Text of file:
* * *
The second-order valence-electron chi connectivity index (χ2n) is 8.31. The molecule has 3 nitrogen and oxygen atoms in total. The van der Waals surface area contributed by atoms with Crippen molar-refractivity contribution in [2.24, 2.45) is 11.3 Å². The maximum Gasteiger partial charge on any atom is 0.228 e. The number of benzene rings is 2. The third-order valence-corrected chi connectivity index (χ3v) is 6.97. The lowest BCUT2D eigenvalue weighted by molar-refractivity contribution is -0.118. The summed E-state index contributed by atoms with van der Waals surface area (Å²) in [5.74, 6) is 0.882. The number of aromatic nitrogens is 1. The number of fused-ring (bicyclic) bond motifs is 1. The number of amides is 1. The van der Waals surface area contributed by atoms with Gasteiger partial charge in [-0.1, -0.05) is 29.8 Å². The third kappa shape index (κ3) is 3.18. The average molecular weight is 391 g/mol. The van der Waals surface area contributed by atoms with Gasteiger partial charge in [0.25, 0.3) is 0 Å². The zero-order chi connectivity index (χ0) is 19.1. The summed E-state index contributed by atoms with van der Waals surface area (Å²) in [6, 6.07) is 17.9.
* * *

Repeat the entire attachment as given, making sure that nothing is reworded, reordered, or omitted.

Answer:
The second-order valence-electron chi connectivity index (χ2n) is 8.31. The molecule has 3 nitrogen and oxygen atoms in total. The van der Waals surface area contributed by atoms with Crippen molar-refractivity contribution in [2.24, 2.45) is 11.3 Å². The maximum Gasteiger partial charge on any atom is 0.228 e. The number of benzene rings is 2. The third-order valence-corrected chi connectivity index (χ3v) is 6.97. The lowest BCUT2D eigenvalue weighted by molar-refractivity contribution is -0.118. The summed E-state index contributed by atoms with van der Waals surface area (Å²) in [5.74, 6) is 0.882. The number of aromatic nitrogens is 1. The number of fused-ring (bicyclic) bond motifs is 1. The number of amides is 1. The van der Waals surface area contributed by atoms with Gasteiger partial charge in [-0.1, -0.05) is 29.8 Å². The third kappa shape index (κ3) is 3.18. The average molecular weight is 391 g/mol. The van der Waals surface area contributed by atoms with Gasteiger partial charge in [0.25, 0.3) is 0 Å². The zero-order chi connectivity index (χ0) is 19.1. The summed E-state index contributed by atoms with van der Waals surface area (Å²) in [6, 6.07) is 17.9.